“I got these rocks from the beach over the summer. I want you to each come up and take the rock that calls to you. Then, we will decorate them.” I looked around Mrs. Wirth’s fifth grade classroom. An easel stood in front of the blackboard. There was a large pad of white paper, which hung on the easel, and on the paper there was a drawing of a crescent moon with a Shel Silverstein quote written neatly and deliberately next to it. A clothesline hung from wall to wall. The bucket of rocks was in front of the room, on the floor, waiting for us to make our choices.
When it’s my turn, I go up to the front of the classroom and pick through the bucket. I come up with an oval shaped rock, glittering silver and black, and take it back to my desk.
“Decorate them however you like for the next twenty minutes, and then we’ll talk.”
I write my name, ‘e r i n,’ on the rock, my markers cut up from the grainy surface. I draw a rainbow around my name, and I place it on my desk, awaiting further instruction.
“These will be our paperweights.”
“Let’s all decide on a career. Pick any career you’d like to have, and that will be a major focus for you this year.” I knew right away what I wanted, staring at my Lisa Frank folder with smiling dolphins looking back at me. A marine biologist. Every morning we had to write in our career journals, a special project that would take the whole year. I took my new vocation very seriously, diligently writing each morning about my life as a marine biologist, studying dolphins and turtles, handing in my reports on time, always.
That year we made travel brochures. I chose the Belize and focused on the wildlife.
We read poetry by Silverstein, and wrote our own. Mrs. Wirth read us chapters from House on Mango Street, and assigned us to write memoirs in class.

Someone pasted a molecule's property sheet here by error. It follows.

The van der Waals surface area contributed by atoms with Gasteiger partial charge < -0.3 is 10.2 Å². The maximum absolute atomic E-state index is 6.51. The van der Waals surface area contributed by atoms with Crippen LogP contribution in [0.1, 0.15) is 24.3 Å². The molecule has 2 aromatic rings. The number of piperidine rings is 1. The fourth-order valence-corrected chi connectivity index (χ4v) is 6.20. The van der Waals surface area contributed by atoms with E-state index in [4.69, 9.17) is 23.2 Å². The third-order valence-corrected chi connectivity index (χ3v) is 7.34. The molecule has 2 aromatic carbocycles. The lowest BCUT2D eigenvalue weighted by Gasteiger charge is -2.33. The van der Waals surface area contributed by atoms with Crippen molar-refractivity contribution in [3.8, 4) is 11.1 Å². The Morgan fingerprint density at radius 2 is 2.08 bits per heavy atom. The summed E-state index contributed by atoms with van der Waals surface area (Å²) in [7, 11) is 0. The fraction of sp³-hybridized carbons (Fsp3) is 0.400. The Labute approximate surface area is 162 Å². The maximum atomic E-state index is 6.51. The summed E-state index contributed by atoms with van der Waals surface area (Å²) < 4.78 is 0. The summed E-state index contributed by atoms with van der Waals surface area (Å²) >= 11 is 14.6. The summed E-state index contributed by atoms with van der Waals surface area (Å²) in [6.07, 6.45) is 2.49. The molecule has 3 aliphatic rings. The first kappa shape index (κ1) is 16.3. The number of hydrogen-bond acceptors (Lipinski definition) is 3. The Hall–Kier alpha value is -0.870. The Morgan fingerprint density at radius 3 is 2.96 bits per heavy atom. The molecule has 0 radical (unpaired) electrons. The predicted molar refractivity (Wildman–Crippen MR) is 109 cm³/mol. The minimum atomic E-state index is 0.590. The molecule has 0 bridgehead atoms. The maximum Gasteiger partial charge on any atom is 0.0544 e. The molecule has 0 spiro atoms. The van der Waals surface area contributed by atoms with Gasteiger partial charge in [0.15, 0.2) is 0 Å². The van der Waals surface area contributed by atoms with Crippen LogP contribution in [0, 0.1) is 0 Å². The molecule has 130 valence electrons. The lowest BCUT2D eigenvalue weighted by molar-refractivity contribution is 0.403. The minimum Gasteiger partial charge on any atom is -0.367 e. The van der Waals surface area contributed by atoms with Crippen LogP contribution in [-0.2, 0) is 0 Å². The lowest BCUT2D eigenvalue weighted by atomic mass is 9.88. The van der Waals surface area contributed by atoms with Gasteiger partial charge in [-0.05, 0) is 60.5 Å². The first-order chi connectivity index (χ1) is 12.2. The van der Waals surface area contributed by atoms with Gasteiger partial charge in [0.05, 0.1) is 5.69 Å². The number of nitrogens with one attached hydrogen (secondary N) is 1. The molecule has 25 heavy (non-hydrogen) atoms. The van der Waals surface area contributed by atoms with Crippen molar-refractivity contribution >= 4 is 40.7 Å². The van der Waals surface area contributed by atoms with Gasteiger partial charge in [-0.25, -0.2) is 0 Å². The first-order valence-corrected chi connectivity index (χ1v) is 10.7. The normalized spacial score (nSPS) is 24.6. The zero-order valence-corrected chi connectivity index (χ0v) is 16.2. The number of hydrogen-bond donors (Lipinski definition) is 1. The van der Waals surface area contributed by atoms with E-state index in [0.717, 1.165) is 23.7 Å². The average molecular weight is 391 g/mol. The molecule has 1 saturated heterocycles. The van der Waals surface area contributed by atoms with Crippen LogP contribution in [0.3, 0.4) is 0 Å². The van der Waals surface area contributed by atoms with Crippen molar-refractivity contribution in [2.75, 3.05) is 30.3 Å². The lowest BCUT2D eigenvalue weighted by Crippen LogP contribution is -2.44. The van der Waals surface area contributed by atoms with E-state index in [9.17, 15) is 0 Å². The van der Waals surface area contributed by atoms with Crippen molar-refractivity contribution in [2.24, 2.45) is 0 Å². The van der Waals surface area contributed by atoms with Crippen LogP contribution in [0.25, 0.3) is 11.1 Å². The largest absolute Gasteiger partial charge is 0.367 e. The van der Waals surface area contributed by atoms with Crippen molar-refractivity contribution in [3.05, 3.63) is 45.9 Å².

I didn’t sleep much that year. I was up late with poems and ideas swirling around in my head. One night, a persistent poem would not stop replaying in my mind until I wrote it down, sneaking in the darkness of my bedroom so my mother would not hear me and know I was awake.
When will my dreams,
Come up from the depth of their valley,
And soar into reality,
To penetrate into the truth?
When I went to school the next day, I showed it to Mrs. Wirth. “This is beautiful! I’m going to hang it up on the wall with our Founding Fathers projects. Is that okay?”
Later that week was Parent’s day.
“Did you see the poem I wrote, mom?”
“You wrote that? I thought it was a quote from a book you read.”
Mrs. Wirth nurtured my writing. When I wrote a short story for an assignment, she worked with me on structure and hooking the audience. “What if we started the story in the middle of the action?” Whether I was interested in writing mystery, adventure, or about my “career” as a marine biologist, Mrs. Wirth and her hand drawn Shel Silverstein posters were cheering me on.
Before and after Mrs. Wirth, I was blessed with great, kind teachers. But without a doubt, I would not be the reader and writer I am today without her. Without her feeding my mind with poetry, memoir, writing tips, and the freedom to be who I wanted to be –whether a marine biologist or a writer, I would have given up two years later when my English teacher was failing me. I would have given up on college when I had a disastrous first semester.
Mrs. Wirth gave me the confidence to succeed. Years later, I was with a friend, and mentioned my class. “I had Mrs. Wirth too, the year after you! She became the principal of the high school, you know.” I didn’t . I had moved during the summer after her class, to a new district, my career notebook, Belize flyer, and other work lost in the shuffle of a move and parents who were loving, but not sentimental about school assignments, or their kids’ aspirations.
Thank you, Mrs. Wirth. You live up to your name.